Google Fiber Was Doomed From the Start

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[Commentary] In Feb, there was a shakeup at Alphabet’s Access division (the new name for what was originally called Google Fiber). It named a new CEO, Greg McCray, and news outlets reported that hundreds of Access employees were being shifted to other parts of the Google empire. The bumpersticker from defenders of the status quo is that this means the Google Fiber experiment was a disaster. That’s simply not the case. What this set of events does usefully and colorfully signal is that we need an entirely different approach to the country’s desperate need for world-class data transmission....

The only business model for fiber that will work to produce the competition, low prices, and world-class data transport we need — certainly in urban areas — is to get local governments involved in overseeing basic, street grid-like “dark” (passive, unlit with electronics) fiber available at a set, wholesale price to a zillion retail providers of access and services. There’s plenty of patient capital sloshing around the US that would be attracted to the steady, reliable returns this kind of investment will return. That investment could be made in the form of private lending or government bonds; the important element is that the resulting basic network be a wholesale facility that any retail actor can use at a reasonable, fair cost.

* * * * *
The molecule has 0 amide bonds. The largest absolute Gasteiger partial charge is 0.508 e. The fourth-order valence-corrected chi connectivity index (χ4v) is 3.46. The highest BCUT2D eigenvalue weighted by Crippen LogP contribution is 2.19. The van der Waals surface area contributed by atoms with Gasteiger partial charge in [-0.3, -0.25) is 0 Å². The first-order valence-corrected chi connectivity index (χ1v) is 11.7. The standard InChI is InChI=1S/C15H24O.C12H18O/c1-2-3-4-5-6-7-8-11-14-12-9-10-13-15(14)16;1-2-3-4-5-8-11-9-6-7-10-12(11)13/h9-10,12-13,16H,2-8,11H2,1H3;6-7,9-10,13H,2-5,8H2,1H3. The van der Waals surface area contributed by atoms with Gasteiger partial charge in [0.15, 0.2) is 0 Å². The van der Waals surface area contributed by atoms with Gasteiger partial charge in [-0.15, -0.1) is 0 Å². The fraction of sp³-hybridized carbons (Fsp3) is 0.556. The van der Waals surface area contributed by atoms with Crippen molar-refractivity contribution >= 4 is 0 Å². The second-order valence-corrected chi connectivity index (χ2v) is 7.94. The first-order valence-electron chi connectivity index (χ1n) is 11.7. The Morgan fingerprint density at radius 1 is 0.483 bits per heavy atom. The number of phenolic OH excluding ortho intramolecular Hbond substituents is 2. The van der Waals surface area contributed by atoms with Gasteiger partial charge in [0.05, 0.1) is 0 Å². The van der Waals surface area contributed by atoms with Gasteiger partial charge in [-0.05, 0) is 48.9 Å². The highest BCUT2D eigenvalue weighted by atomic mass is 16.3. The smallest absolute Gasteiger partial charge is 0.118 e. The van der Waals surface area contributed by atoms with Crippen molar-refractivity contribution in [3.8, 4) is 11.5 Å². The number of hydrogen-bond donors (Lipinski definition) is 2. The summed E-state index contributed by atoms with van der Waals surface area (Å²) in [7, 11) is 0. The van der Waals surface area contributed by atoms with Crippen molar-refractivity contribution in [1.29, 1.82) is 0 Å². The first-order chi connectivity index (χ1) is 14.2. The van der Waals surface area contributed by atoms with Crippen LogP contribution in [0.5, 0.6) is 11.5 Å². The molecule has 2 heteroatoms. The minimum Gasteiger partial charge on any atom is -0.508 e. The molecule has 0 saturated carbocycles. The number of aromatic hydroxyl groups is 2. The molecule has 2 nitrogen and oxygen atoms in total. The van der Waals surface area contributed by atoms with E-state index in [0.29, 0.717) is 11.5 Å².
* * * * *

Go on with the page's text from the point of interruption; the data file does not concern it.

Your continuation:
[Susan Crawford is the John A. Reilly Clinical Professor of Law at Harvard Law School]


Google Fiber Was Doomed From the Start